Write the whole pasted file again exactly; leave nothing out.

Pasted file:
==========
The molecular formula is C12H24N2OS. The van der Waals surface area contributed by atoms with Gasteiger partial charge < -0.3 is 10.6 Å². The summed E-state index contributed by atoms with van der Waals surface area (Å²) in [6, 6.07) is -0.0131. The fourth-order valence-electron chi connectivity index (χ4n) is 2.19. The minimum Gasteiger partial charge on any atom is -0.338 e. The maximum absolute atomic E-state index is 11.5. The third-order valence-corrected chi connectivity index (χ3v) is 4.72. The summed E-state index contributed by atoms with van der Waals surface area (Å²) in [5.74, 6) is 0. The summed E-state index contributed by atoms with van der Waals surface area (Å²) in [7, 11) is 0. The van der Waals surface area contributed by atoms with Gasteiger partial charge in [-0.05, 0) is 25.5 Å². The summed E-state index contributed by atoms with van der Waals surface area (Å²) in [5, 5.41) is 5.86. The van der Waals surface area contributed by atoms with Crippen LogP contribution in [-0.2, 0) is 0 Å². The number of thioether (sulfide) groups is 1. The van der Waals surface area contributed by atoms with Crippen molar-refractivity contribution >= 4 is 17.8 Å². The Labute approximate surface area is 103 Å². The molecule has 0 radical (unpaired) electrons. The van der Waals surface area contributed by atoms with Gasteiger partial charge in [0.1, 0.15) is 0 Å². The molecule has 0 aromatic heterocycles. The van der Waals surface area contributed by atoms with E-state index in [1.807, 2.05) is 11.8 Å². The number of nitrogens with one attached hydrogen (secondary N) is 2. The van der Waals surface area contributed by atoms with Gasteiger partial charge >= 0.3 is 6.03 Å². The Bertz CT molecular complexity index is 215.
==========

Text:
The molecular formula is C12H24N2OS. The van der Waals surface area contributed by atoms with Gasteiger partial charge < -0.3 is 10.6 Å². The summed E-state index contributed by atoms with van der Waals surface area (Å²) in [6, 6.07) is -0.0131. The fourth-order valence-electron chi connectivity index (χ4n) is 2.19. The minimum Gasteiger partial charge on any atom is -0.338 e. The maximum absolute atomic E-state index is 11.5. The third-order valence-corrected chi connectivity index (χ3v) is 4.72. The summed E-state index contributed by atoms with van der Waals surface area (Å²) in [5.74, 6) is 0. The summed E-state index contributed by atoms with van der Waals surface area (Å²) in [7, 11) is 0. The van der Waals surface area contributed by atoms with Gasteiger partial charge in [-0.05, 0) is 25.5 Å². The summed E-state index contributed by atoms with van der Waals surface area (Å²) in [5, 5.41) is 5.86. The van der Waals surface area contributed by atoms with Crippen LogP contribution in [-0.2, 0) is 0 Å². The number of thioether (sulfide) groups is 1. The van der Waals surface area contributed by atoms with Crippen molar-refractivity contribution >= 4 is 17.8 Å². The Labute approximate surface area is 103 Å². The molecule has 0 radical (unpaired) electrons. The van der Waals surface area contributed by atoms with Gasteiger partial charge in [0.1, 0.15) is 0 Å². The molecule has 0 aromatic heterocycles. The van der Waals surface area contributed by atoms with E-state index in [1.807, 2.05) is 11.8 Å². The number of nitrogens with one attached hydrogen (secondary N) is 2. The van der Waals surface area contributed by atoms with Gasteiger partial charge >= 0.3 is 6.03 Å². The Bertz CT molecular complexity index is 215.